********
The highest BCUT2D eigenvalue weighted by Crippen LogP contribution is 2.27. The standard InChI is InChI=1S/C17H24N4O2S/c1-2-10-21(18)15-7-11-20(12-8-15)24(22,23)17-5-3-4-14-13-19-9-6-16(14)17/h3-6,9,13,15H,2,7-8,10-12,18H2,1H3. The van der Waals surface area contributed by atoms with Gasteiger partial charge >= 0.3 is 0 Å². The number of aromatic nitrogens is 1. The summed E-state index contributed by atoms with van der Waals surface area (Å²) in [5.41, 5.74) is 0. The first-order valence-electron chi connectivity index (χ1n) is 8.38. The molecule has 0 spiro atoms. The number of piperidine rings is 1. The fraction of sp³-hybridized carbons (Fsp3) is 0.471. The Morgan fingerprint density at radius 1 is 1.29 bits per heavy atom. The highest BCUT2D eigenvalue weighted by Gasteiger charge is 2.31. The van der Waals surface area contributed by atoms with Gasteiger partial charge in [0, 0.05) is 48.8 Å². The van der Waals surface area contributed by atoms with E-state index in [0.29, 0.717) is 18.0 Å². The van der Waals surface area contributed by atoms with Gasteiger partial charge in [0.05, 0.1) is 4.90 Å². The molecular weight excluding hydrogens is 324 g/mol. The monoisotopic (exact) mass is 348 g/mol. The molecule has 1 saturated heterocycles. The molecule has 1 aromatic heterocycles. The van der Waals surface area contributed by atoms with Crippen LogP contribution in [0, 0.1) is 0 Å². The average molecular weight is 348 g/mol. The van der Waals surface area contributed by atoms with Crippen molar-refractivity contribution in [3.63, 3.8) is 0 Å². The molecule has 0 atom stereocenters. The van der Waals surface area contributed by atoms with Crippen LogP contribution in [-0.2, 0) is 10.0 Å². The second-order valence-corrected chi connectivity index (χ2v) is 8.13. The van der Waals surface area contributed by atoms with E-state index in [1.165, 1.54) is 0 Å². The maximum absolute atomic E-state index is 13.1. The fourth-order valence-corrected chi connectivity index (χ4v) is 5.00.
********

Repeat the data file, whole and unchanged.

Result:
The highest BCUT2D eigenvalue weighted by Crippen LogP contribution is 2.27. The standard InChI is InChI=1S/C17H24N4O2S/c1-2-10-21(18)15-7-11-20(12-8-15)24(22,23)17-5-3-4-14-13-19-9-6-16(14)17/h3-6,9,13,15H,2,7-8,10-12,18H2,1H3. The van der Waals surface area contributed by atoms with Gasteiger partial charge >= 0.3 is 0 Å². The number of aromatic nitrogens is 1. The summed E-state index contributed by atoms with van der Waals surface area (Å²) in [5.41, 5.74) is 0. The first-order valence-electron chi connectivity index (χ1n) is 8.38. The molecule has 0 spiro atoms. The number of piperidine rings is 1. The fraction of sp³-hybridized carbons (Fsp3) is 0.471. The Morgan fingerprint density at radius 1 is 1.29 bits per heavy atom. The highest BCUT2D eigenvalue weighted by Gasteiger charge is 2.31. The van der Waals surface area contributed by atoms with Gasteiger partial charge in [0, 0.05) is 48.8 Å². The van der Waals surface area contributed by atoms with E-state index in [0.29, 0.717) is 18.0 Å². The van der Waals surface area contributed by atoms with Gasteiger partial charge in [0.05, 0.1) is 4.90 Å². The molecular weight excluding hydrogens is 324 g/mol. The monoisotopic (exact) mass is 348 g/mol. The molecule has 1 saturated heterocycles. The molecule has 1 aromatic heterocycles. The van der Waals surface area contributed by atoms with Crippen LogP contribution in [0, 0.1) is 0 Å². The average molecular weight is 348 g/mol. The van der Waals surface area contributed by atoms with Crippen molar-refractivity contribution in [3.63, 3.8) is 0 Å². The molecule has 0 atom stereocenters. The van der Waals surface area contributed by atoms with Crippen LogP contribution in [-0.2, 0) is 10.0 Å². The second-order valence-corrected chi connectivity index (χ2v) is 8.13. The van der Waals surface area contributed by atoms with E-state index in [1.165, 1.54) is 0 Å². The maximum absolute atomic E-state index is 13.1. The fourth-order valence-corrected chi connectivity index (χ4v) is 5.00.